In today’s data-hungry business environment, every minute of downtime can potentially cost your organization thousands of dollars. If that downtime is caused by ransomware or another cyberattack, it can also permanently cost you customers.
Downtime can have a significant impact on revenue, employee productivity, and company reputation. Without a rock-solid backup strategy in place, the cost of losing sensitive or mission-critical data could devastate—or even destroy—your business.
Enterprises are increasingly turning to backup-as-a-service (BaaS) solutions that help prevent data loss by saving backup copies in the cloud. BaaS provides a fast and effective way to restore or recover critical data if there’s a disaster or unplanned outage.
The Difference Between Cloud Backup and Cloud Storage
Although they may sound synonymous, cloud backup is not the same as cloud storage. Cloud storage allows you to place files in a central cloud repository so they are easy to access and share. However, cloud storage doesn’t offer the same level of protection you get from cloud backup.
Cloud storage requires you to manually move updated files to storage. You can turn on File Sync to ensure updated files are moved more frequently, but if a file is deleted or infected by malware, it is deleted or infected in storage as well.
Cloud backup, by contrast, makes copies of your files and updates continuously. So if, for example, your system gets infected by ransomware, cloud backup offers file versioning so you can restore your files with a clean copy from before the attack occurred.
The Benefits of Cloud Backup
Cloud backup offers several advantages over traditional, on-premises backup. When backups are in the cloud, they are accessible on-demand from any device with an internet connection. The data is stored in the cloud, which protects your backups from localized threats like fire and natural disasters.
Some recent ransomware strains specifically target backup files. When you backup to the cloud, your files are separate from the company network, so in the event of an attack, your backup is out of harm’s way and you can quickly restore data once the threat is neutralized.
In addition to the security benefits of cloud storage, there are several practical reasons to move your backups off-site. Cloud backup doesn’t require purchasing, storing, and maintaining physical hardware, so you’ll save money on storage and infrastructure costs.
Backing up to the cloud also provides greater flexibility because you only pay for the resources you use and you can quickly and easily scale up or down as needed to handle fluctuations in workload.
How Do Cloud Backups Work?
Backing up to the cloud is a pretty straightforward process.
The first thing you need to do is select a cloud backup service that meets your organization’s specific needs. Some things to consider when looking at the different options out there are your environment type (e.g., cloud, on-premises, hybrid cloud), how secure the solution is (does it also offer cybersecurity?), the level of scalability it offers, and ease of recovery from backup after a disaster.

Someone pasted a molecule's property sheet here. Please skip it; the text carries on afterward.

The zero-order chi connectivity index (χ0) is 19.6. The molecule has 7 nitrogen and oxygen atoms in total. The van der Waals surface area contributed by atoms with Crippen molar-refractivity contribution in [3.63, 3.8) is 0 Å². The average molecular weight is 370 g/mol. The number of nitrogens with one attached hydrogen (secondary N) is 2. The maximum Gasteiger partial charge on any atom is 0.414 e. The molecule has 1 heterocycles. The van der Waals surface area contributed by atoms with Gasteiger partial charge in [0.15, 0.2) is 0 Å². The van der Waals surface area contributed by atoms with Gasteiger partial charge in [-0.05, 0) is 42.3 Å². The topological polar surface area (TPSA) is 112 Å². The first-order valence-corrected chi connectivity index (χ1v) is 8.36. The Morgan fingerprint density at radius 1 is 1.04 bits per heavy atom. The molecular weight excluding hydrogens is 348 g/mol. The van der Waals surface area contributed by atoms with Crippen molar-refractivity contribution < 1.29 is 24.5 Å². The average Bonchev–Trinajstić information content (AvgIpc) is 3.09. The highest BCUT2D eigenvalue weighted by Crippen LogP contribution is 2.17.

Once you have selected a cloud backup solution, you will need to configure it to meet your backup requirements (e.g., how frequently you want to backup, accommodating RTOs and RPOs).
Next, select the servers, files, folders, and applications you want to backup. Budget constraints may require you to prioritize what you backup and when, so keep this in mind when you move on to the final step: Schedule backups so a copy of your data, documents, applications, and emails is regularly pulled to a secure, encrypted cloud repository.
Why You Need Cloud Backup for SaaS
Millions of organizations worldwide rely on Microsoft Office 365 or another software as a service (SaaS) platform that utilizes a shared responsibility model for data. If yours is one of them, cloud backup is a must.
Using Microsoft as an example, Office 365 does not come with backup and recovery capabilities. The onus is on the user to create their own safety net.
Investing in cloud backup for your SaaS solutions provides peace of mind that several essential data protection functions are covered:
If emails are maliciously deleted by disgruntled employees, your cloud backup is ready and waiting to restore your email and get business communications back to normal.
Highly regulated industries such as healthcare are required to keep patient data secure but accessible to authorized users at all times. Downtime isn’t an option when health and lives are at stake. Plus, your organization can be hit with significant fines for noncompliance with regulations. Cloud backup means your data is both secure and easy to recover after a crisis.
Today’s cloud is laser-focused on keeping data secure against the increasing number of cyberthreats as well as unforeseeable disasters.
If sensitive user data is lost or stolen, your organization can be held liable, to the tune of potentially millions of dollars in fines, legal fees, settlements, and identity monitoring. SaaS platforms like Microsoft Office 365 are an attractive target for cybercriminals, which makes cloud backup a smart investment.
Our modern economy is built on data, so keeping that data secure must be a top priority for businesses of every size. Securing your organization’s backups in the cloud is a smart business decision that protects your data, reputation, and bottom line. Download How to Build a Disaster Recovery Plan to learn more ways to defend against data loss from malicious actors and unexpected outages.
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